The number of COVID-19 cases in Whitley County jumped to seven total cases Thursday morning, and the number of COVID-19 cases in Knox County jumped Wednesday to a total of four.
Whitley County Health Department Public Health Director Marcy Rein said that the seventh person is a non-hospitalized adult. The health department is still in the early stage of its investigation, and it is unclear whether this case is related to any of the other previously diagnosed cases in Whitley County.
The health department is collaborating with partners to identify people who have had contact with these people and are at risk for infection. Those people will be contacted and provided instructions.
“We ask that people stay home as much as possible to help stop the spread of COVID-19. When you must be away from home, stay at least 6 feet from people you don’t live with,” said Marcy Rein, Whitley County Health Department Director.
Whitley County’s first COVID-19 case was diagnosed on April 6, and has recovered. On April 10, two more cases were reported, and on April 11 two additional cases were reported.
Out of the first six patients, Rein said two of the patients share a household, and two share an employer, but she declined to release further details because of medical privacy laws that prohibit the disclosure a patient’s identity.
Knox County cases
The Knox County Health Department reported its third and fourth confirmed cases Wednesday.
After the third case was confirmed, Knox County Health Department officials said that none of the first three reported cases in Knox County were connected.
In regards to the fourth confirmed case, Knox County officials said Wednesday that epidemiological tracing and contact information was ongoing, and that any close contact would be notified directly by the health department.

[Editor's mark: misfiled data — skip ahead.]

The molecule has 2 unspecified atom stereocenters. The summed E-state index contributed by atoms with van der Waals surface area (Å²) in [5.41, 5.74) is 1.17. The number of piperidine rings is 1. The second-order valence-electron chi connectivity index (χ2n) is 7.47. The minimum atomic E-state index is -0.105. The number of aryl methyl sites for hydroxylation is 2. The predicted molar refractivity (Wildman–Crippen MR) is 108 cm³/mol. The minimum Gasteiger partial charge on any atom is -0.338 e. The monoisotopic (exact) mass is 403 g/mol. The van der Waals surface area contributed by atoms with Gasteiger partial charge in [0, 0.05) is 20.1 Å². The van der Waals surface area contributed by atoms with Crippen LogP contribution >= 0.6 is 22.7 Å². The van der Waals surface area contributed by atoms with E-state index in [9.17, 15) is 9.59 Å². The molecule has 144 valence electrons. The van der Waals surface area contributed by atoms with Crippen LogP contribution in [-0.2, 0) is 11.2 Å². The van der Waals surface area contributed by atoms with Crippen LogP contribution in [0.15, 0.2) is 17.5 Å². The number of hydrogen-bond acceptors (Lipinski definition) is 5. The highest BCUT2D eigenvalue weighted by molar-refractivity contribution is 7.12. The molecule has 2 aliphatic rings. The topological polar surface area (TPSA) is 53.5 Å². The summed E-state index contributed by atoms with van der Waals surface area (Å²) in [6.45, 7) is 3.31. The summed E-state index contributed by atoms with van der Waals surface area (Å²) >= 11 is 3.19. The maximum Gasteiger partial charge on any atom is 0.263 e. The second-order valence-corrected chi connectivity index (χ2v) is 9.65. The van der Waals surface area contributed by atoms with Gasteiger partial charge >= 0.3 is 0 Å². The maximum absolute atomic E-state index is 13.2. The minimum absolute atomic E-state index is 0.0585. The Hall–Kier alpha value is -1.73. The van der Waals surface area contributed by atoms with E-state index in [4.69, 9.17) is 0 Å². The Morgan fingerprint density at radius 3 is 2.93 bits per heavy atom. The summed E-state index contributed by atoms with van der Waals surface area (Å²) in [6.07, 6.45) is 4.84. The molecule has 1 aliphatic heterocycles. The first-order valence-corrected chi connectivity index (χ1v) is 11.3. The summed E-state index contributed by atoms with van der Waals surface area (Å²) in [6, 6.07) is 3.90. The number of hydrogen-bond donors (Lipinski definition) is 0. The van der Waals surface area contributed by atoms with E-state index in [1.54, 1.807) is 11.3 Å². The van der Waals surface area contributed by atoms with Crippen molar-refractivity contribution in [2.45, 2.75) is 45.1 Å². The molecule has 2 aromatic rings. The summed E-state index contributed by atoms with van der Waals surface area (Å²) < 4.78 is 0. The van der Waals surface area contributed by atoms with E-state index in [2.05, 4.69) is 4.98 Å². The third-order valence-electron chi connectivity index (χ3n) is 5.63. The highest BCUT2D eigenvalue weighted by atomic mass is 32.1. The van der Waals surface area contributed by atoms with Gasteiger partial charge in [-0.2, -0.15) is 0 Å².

On April 6, Knox County’s first confirmed case was announced and it involved an employee of the Barbourville Police Department. Five Barbourville Police officers and Mayor David Thompson were all quarantined because of exposure to the virus, according to the Barbourville Police Department.
On April 11, the second confirmed COVID-19 case was reported.
Laurel County has 12 confirmed cases of COVID-19, and has reported two deaths, including a 70-year-old male, who died on Monday, and a 61-year-old male, who died on Tuesday.
According to the Lake Cumberland Health Department’s website, there have been nine confirmed COVID-19 cases in McCreary County. Six of the patients are currently in self-isolation, and three have been released from isolation.
According the state of Kentucky’s official COVID-19 website, there have been no reported cases of the coronavirus in Bell County.
As of Wednesday, there were 2,291 confirmed cases of the COVID-19 virus in Kentucky, and 122 deaths from the virus.
At least 28,324 people have been tested for COVID-19 in Kentucky, according to the state’s official COVID-19 website, which was last updated at 5 p.m. on Wednesday.
Most people will develop only mild symptoms with COVID-19 infection. However, some people are at a higher risk for severe illness. These include people older than 60 years and people with health conditions like heart disease, lung disease, diabetes, kidney disease, or the immune-compromised. It takes our whole community to keep everyone healthy.
The health department offers these tips:
- Stay home if you are sick.
- Wash your hands often with soap and water, especially after going to the bathroom; before eating; and after blowing your nose, coughing, or sneezing.
- Avoid close contact with people who are sick.
- Avoid touching your eyes, nose, and mouth.
- Cover your cough or sneeze with a tissue, then throw the tissue in the trash.
- Clean and disinfect frequently touched objects and surfaces using a regular household cleaning spray or wipe.
Symptoms of COVID-19 may include fever, cough, or shortness of breath. People who are experiencing symptoms should contact their health care provider.
For more information, visit www.kycovid19.ky.gov or call 1.800.722.5725. You can also like the Whitley County Health Department Facebook page.